Day Three of Guest Post Week: Today we have a philosophical post on how travel fits into the bigger picture of our lives
Hello, my name is Anne-Sophie and I’m a travel junky.
I’m one of those people who upon returning from a trip envy the travelers at the airport who are just starting their journeys. I love to see the world, explore different cultures, speak foreign languages and experience new adventures. It thrills me, it fulfills me, it opens my heart and soul every single time and I just can’t get enough of it.
I’ve been privileged because my parents enabled me to follow my passion from early on and have always supported my ventures out into the world, whether I was alone or with a travel companion.
And so I traveled, sometimes for weeks, sometimes only for a few days, but I always had my eyes on a new adventure. The rewards of my trips have always been amazing: I came home rejuvenated, reenergized and always a tiny bit smarter and wiser than before.
Then, last winter, as I’ve started my own business and worked around the clock, I went cold turkey on my travels and the withdrawal symptoms didn’t wait long to appear. I felt restless, then less energized, less inspired and ultimately, void.
I loved what I was doing; I was more fulfilled than ever before. I didn’t mind the long workdays or the weekends spend behind the computer. I was following my passion, created meaningful work and was grateful for my new life, but something was missing.
I needed a fix.
And so, this summer I traveled all over France, one of my favorite countries in the world. From Paris to the Cote d’Azur, I’ve had it all. The trips were short, but the benefits were instant. I felt more energized again, more engaged, and more challenged than in months.
I returned with a renewed sense of motivation, inspiration and drive and have been more prolific in my writing and in making radical business-related and personal decisions than before. It’s as if my mind suddenly went back into a super high functioning mode as a thank you for taking some time off.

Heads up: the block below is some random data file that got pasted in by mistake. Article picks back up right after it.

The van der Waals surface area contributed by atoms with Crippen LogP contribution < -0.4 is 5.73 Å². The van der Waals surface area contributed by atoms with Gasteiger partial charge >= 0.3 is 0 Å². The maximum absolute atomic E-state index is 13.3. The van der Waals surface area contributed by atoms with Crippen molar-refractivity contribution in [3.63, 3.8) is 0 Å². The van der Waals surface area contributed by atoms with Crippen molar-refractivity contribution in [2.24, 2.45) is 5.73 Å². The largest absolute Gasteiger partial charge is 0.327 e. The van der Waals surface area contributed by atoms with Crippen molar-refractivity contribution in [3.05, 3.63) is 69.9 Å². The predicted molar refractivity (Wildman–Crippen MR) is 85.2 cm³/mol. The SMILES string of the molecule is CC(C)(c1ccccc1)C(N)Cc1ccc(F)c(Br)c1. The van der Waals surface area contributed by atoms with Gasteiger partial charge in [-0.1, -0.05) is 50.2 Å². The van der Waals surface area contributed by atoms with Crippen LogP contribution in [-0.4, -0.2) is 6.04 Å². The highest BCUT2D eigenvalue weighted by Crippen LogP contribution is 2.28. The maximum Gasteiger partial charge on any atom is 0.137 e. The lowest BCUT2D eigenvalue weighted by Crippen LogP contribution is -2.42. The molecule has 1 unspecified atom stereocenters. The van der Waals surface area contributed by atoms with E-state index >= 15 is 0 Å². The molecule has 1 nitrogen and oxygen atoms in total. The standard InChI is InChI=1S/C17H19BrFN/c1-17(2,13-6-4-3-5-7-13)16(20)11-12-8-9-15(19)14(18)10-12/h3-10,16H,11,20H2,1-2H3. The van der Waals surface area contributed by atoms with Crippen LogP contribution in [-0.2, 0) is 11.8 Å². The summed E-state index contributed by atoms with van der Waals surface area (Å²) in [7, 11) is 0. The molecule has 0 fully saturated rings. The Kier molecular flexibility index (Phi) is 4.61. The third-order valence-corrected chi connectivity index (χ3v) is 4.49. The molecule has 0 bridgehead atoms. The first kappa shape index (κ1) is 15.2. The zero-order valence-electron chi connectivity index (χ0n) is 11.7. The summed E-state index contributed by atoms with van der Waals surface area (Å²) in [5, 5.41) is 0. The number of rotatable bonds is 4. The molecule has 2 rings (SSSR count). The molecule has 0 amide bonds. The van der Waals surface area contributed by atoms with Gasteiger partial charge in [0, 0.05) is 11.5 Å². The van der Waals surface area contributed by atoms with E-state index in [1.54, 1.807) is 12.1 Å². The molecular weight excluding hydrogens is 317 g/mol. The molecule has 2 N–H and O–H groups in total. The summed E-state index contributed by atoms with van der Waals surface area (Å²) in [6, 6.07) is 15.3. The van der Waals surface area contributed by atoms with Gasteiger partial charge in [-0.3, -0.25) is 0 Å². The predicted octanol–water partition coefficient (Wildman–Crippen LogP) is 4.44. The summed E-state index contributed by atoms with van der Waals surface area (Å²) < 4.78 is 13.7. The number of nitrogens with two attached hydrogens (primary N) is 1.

This little anecdote shows how important it is to break your routine and give yourself time to play, no matter how busy you are.
Taking the time to get out of your city, leaving work behind, feeding your brain new information and treating it to new impressions is more important than we realize.
Travelling, experiencing novelty always challenges you; it opens your mind to new possibilities and generates often life-changing ideas and concepts.
It is one of the best ways to not only get out of a rut but also to stimulate your brain and find your way (back) to happiness and fulfillment.
Don’t believe me? Well, believe science then. It’s proven that your brain not only welcomes, but also seeks novelty and challenge. It yearns to learn, to explore, to expand and to engage (all of which traveling makes you do). By giving your brain challenges, forcing it to pay attention and figure new things out, it’ll release dopamine, the happiness hormone.
So, as Brendon Burchard suggests in his phenomenal book “The Charge”, treat yourself to getaways every 90 days.
You don’t have to travel around the world or even go to a different country. But simply getting away from the familiar will snap you out of your boredom and put some spark into your life (and brain) again.
Make it happen. The rewards will outweigh the initial investment.
And if you’re really serious about being energized, enthusiastic and functioning on a top level, then leave your agenda at home: follow your instinct, explore, go the unconventional routes and let your brain do what it’s designed to do: make you happy.
Anne-Sophie Reinhardt is an anorexia survivor, body image expert, self-love advocate and the owner of aMINDmedia. Join her newsletter and receive your free 3-part video series empowering you to madly fall in love with yourself.